This is a blood test. The lab will simply draw one small tube of blood which will determine if you have the virus in your system and whether it is acute or chronic.
Are any preparations needed before the test?
There are no preparations necessary before having the test.
Who should be tested for hepatitis B?
The following populations are at increased risk of becoming infected with HBV:
Infants born to infected mothers, sex partners of infected persons, sexually active persons who are not in long term, mutually monogamous relationships, men who have sex with men, injection drug users, household contacts of persons with chronic HBV infection, health care and public safety workers at risk for occupational exposure to blood or blood contaminated body fluids, Hemodialysis patients, residents and staff of facilities for developmentally disabled persons and travelers to countries with intermediate or high prevalence of HBV infection.
Consider hepatitis B testing as part of routine STD screening, especially if you have had unprotected sex with someone whose STD status you do not know or are concerned about.
Hepatitis B testing is recommended for people who have a high risk of coming in contact with the virus, which also includes anyone who has used injection drugs or had unprotected sex with an infected partner. If you live with someone who is infected with hepatitis B or if you have had a sexual encounter with someone who has hepatitis B, you should be tested. Consider hepatitis B testing as part of routine STD screening, especially if you have had unprotected sex with someone whose STD status you do not know or are concerned about.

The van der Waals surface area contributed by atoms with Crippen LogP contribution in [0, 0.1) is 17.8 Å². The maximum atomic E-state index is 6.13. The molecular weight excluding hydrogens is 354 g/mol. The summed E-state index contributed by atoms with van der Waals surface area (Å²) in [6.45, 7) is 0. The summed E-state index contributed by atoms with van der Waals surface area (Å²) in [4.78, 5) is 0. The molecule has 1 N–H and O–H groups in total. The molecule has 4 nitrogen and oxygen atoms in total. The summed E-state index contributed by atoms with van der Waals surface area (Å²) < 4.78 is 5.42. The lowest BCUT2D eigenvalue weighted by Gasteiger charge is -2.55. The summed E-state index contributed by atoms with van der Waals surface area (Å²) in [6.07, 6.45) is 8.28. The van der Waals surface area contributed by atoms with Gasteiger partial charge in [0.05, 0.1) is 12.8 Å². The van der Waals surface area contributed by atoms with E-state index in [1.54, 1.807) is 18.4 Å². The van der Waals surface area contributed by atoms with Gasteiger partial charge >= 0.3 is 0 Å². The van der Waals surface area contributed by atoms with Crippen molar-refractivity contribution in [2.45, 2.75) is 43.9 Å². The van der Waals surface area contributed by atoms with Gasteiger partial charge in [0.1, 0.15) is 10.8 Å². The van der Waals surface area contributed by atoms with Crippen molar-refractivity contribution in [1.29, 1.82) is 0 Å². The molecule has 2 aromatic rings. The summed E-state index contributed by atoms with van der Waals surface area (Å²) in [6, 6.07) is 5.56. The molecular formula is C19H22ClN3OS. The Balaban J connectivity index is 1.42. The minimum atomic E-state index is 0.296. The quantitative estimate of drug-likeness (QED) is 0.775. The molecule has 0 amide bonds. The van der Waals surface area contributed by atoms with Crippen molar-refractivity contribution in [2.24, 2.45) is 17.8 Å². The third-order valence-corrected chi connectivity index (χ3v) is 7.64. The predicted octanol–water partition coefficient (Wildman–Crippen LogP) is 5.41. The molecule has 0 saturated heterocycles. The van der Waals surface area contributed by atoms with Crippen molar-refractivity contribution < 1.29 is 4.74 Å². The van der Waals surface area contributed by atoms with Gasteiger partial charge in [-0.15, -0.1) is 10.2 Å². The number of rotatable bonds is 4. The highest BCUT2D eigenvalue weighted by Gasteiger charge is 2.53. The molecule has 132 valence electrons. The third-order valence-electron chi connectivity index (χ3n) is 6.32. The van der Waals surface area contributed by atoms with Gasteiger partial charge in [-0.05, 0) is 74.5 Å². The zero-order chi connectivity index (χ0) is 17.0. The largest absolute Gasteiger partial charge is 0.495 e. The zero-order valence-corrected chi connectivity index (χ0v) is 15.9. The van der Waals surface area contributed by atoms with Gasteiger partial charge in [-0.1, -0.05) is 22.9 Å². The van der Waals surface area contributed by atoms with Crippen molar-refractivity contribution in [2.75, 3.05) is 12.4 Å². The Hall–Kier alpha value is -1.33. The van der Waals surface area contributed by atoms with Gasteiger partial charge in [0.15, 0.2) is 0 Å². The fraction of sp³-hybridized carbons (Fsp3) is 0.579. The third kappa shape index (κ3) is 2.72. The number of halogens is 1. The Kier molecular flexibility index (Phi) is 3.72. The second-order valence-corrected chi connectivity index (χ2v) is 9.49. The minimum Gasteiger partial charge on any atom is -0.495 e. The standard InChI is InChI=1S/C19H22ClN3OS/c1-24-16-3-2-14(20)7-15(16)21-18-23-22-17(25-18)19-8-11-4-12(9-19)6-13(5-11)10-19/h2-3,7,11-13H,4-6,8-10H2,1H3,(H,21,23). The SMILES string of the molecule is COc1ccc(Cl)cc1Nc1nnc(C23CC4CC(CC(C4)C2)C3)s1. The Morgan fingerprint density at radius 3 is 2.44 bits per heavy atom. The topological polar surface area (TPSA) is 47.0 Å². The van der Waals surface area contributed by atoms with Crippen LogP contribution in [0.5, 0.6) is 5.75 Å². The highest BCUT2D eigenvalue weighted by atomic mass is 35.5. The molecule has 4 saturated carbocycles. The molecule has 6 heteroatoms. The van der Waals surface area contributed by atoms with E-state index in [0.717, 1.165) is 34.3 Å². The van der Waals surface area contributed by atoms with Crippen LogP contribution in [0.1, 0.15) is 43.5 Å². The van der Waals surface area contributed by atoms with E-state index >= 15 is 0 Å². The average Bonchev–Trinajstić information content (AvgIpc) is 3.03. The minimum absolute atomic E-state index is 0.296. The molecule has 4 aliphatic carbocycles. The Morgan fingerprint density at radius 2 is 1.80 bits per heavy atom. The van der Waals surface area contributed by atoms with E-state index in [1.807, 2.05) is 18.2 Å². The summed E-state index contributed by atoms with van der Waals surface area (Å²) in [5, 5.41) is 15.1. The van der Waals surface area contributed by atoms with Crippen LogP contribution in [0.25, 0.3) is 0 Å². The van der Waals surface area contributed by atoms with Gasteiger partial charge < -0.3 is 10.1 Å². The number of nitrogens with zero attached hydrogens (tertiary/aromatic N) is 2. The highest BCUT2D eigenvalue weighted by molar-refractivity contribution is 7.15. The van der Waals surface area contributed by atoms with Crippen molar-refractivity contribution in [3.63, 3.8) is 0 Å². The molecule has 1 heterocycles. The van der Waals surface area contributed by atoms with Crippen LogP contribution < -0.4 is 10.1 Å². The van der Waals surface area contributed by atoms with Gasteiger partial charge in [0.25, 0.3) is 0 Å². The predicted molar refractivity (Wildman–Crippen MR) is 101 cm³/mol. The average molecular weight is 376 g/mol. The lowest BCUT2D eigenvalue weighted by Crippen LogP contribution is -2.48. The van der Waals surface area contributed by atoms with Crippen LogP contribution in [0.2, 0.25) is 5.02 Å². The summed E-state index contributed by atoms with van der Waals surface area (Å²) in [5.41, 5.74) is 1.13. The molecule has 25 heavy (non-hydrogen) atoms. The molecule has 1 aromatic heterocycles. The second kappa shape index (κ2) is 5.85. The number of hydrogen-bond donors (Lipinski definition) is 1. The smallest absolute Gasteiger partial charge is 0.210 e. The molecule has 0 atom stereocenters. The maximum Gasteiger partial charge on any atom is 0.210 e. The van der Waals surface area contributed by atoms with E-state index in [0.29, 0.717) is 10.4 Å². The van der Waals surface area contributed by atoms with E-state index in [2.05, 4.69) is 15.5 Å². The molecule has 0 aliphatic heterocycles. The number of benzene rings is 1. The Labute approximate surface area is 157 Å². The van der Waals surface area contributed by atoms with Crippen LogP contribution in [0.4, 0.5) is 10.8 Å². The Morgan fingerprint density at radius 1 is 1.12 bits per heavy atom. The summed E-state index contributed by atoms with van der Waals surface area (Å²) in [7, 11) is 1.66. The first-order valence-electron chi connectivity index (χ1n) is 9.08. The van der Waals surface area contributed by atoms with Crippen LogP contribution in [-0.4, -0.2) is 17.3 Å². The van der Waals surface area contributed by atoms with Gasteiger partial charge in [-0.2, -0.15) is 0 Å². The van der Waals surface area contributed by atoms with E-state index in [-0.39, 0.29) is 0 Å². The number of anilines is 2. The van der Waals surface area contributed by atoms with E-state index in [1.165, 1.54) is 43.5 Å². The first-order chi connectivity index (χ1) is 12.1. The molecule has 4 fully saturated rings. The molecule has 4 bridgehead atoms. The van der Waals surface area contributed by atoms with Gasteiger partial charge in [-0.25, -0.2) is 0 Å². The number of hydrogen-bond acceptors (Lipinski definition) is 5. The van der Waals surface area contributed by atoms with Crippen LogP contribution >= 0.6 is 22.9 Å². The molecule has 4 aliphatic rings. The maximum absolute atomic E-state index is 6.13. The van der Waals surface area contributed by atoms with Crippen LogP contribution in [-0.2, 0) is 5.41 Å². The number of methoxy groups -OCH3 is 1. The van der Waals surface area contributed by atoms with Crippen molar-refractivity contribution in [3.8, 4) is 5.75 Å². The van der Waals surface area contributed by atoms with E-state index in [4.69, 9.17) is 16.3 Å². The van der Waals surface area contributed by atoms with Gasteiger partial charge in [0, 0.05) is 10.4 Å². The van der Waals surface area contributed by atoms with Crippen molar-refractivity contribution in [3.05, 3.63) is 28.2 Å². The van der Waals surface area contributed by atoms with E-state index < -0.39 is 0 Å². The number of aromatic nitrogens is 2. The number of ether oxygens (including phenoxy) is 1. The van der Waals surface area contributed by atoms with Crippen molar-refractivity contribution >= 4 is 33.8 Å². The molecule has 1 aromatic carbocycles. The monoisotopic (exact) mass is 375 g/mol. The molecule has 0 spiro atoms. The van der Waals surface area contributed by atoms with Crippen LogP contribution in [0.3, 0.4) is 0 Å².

Is hepatitis B curable?
If it is determined that your hepatitis B infection is acute – meaning it is short-lived and will go away on its own – you may not need treatment. Instead, your doctor might recommend rest and adequate nutrition and fluids while your body fights the infection.
 
If you’ve been diagnosed with chronic hepatitis B infection, you may have treatment to reduce the risk of liver disease and prevent you from passing the infection to others. The risk for chronic infection varies according to the age at infection and is greatest among young children. Approximately 90% of infants and 25%–50% of children aged 1–5 years will remain chronically infected with HBV. By contrast, approximately 95% of adults recover completely from HBV infection and do not become chronically infected.
What will the results tell me?
The Hepatitis B test results will tell you if you are positive or negative. A person can test positive for Hepatitis B but have a negative HBsAg confirmatory test which indicates you do not have Hepatitis B. The confirmatory test must also be positive for you to have Hepatitis B. If you want to be extra cautious you can also be retested if that will put your my at ease.
Although it is uncommon, sometimes a person has a positive test for hepatitis B, but has negative confirmatory testing. If the confirmation test is negative, then you do not have hepatitis B.